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When and How Should We Start Our 'Gradual Return to Normal'? with Dr. Jung Ki-suck
Updated: 2021-10-14 17:04:09 KST
So, although a drop from a week ago, South Korea's daily new coronavirus cases clocked in only a bit shy of 2-thousand - at 19-40.
Meanwhile, the country is ramping up its vaccination rate in a move to prepare for a gradual return to normal life.
The seemingly unending battle with the coronavirus and moves to open up and return to "normal" across the globe.
Let's talk about it with Dr. Jung Ki-suck, Professor of Medicine at the Hallym Sacred Heart Hospital.
Dr. Jung also previously served as the chief of KCDC.

Welcome to the show, Dr. Jung. It's great to see you.



We're expecting the nation's health authorities to announce new social distancing rules tomorrow ahead of the government's plan to get people's pandemic-hit lives back to normal on a gradual basis starting next month.
First of all, I'd like to talk about what's to come tomorrow.
While it's highly likely that the current distancing measures will stay in place for another two weeks, the KDCA said that there will be more benefits for those who have been fully vaccinated.
What kinds of benefits are we talking about?

What we're also seeing along with the rapid increase in vaccination rate is a rise in breakthrough cases. South Korea has also been reporting quite a significant number of breakthrough infections as of late. Is it still safe or wise to shift our goal to "living with Covid" at this point?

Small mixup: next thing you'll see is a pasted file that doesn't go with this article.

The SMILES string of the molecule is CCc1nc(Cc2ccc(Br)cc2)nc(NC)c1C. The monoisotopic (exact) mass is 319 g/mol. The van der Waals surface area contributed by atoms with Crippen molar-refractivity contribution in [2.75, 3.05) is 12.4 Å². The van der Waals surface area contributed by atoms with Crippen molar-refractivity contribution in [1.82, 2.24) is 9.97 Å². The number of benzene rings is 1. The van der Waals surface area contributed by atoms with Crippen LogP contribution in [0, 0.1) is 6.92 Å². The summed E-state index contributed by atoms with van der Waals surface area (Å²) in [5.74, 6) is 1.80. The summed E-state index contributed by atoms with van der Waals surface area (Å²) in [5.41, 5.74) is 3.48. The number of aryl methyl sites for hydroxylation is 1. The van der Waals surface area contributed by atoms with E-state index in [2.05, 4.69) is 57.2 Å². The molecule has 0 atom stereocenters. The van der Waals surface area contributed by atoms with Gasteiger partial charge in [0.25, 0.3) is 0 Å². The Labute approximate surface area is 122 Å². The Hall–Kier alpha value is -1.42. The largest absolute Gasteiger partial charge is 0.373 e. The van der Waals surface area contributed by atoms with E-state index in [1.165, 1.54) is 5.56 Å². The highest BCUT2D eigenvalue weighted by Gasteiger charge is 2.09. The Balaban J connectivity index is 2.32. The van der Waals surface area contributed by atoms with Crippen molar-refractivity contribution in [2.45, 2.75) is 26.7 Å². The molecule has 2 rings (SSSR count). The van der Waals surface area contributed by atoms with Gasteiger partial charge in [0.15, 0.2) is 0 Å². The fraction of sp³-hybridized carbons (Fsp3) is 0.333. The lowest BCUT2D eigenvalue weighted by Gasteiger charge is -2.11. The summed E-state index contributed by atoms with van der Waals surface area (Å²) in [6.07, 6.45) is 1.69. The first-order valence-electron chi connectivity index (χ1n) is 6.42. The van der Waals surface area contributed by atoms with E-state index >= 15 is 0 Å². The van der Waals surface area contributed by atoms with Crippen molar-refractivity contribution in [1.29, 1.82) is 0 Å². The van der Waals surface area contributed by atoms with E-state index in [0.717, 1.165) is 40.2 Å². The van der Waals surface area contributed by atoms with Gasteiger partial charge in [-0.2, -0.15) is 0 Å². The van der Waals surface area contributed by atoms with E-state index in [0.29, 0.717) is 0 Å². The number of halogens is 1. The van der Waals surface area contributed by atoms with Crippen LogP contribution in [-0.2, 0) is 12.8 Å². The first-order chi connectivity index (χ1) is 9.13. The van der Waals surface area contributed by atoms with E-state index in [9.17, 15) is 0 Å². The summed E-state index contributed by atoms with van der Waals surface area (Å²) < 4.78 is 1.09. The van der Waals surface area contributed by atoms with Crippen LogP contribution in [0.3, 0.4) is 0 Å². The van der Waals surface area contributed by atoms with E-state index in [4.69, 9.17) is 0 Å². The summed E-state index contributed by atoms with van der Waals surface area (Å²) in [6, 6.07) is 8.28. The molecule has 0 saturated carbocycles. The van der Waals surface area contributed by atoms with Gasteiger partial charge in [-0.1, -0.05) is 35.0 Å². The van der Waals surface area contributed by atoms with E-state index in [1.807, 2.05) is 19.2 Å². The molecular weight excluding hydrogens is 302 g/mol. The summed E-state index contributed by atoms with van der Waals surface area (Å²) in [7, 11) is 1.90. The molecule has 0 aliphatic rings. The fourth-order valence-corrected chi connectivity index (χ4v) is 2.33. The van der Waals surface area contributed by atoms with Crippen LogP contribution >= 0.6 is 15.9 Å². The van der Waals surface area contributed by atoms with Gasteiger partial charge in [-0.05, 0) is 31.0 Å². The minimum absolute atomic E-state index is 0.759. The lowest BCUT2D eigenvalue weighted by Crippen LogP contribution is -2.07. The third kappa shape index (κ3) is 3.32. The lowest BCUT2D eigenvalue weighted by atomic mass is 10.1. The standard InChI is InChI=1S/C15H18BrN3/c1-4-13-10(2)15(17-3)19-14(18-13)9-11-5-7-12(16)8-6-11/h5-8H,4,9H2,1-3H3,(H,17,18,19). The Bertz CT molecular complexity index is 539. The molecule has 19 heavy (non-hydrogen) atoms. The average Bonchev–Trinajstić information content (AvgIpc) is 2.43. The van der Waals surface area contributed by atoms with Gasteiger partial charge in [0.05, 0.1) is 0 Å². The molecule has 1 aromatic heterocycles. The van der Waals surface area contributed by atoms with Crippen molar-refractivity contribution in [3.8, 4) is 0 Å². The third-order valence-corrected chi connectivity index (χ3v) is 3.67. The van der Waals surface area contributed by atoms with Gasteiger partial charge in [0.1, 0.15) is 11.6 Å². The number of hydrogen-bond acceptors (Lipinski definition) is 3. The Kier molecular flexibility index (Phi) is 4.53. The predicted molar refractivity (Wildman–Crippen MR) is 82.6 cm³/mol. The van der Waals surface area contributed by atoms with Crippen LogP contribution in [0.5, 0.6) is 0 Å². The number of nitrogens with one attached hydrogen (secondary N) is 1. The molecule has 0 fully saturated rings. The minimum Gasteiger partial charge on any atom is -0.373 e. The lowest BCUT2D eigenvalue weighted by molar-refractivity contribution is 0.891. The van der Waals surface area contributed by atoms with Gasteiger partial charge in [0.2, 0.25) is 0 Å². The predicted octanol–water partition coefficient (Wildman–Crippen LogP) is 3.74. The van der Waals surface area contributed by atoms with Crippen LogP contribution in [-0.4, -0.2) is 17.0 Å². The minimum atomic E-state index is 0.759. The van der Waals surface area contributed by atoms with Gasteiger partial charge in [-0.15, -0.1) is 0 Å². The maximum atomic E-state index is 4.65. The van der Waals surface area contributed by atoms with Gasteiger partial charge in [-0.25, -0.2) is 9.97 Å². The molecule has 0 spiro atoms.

Nearly 2-thousand cases and most of them concentrated in the greater capital area.

In what way or form should this gradual transition to "living with Covid" look like?

Meanwhile, as of today, 61.6 percent of the South Korean population have been fully vaccinated while 78.3 percent have had at least one dose.
At the current rate vaccinations, South Korea will highly likely see 70-percent of the population fully vaccinated and perhaps in the near future that percentage will rise to 80 percent and beyond.
That means the long-waited so-called herd immunity target will be achieved. But what will this actually mean?

The nation's health authorities today said that once the country's vaccination rate reaches 85-percent, herd immunity would have been reached. Then, we'd be able to contain the spread of the Delta variant even without anti-virus measures such as wearing face masks or having curfews.
As a medical expert, what are your views on this?

But the coronavirus continues to mutate into new strains of Covid. The Delta may not be the worst variant yet. What do we do then?

Dr. Jung Ki-suck, Professor of Medicine at Hallym University Sacred Heart Hospital many thanks for your insights and expertise. We appreciate it.

Reporter : jenmoon@arirang.co.kr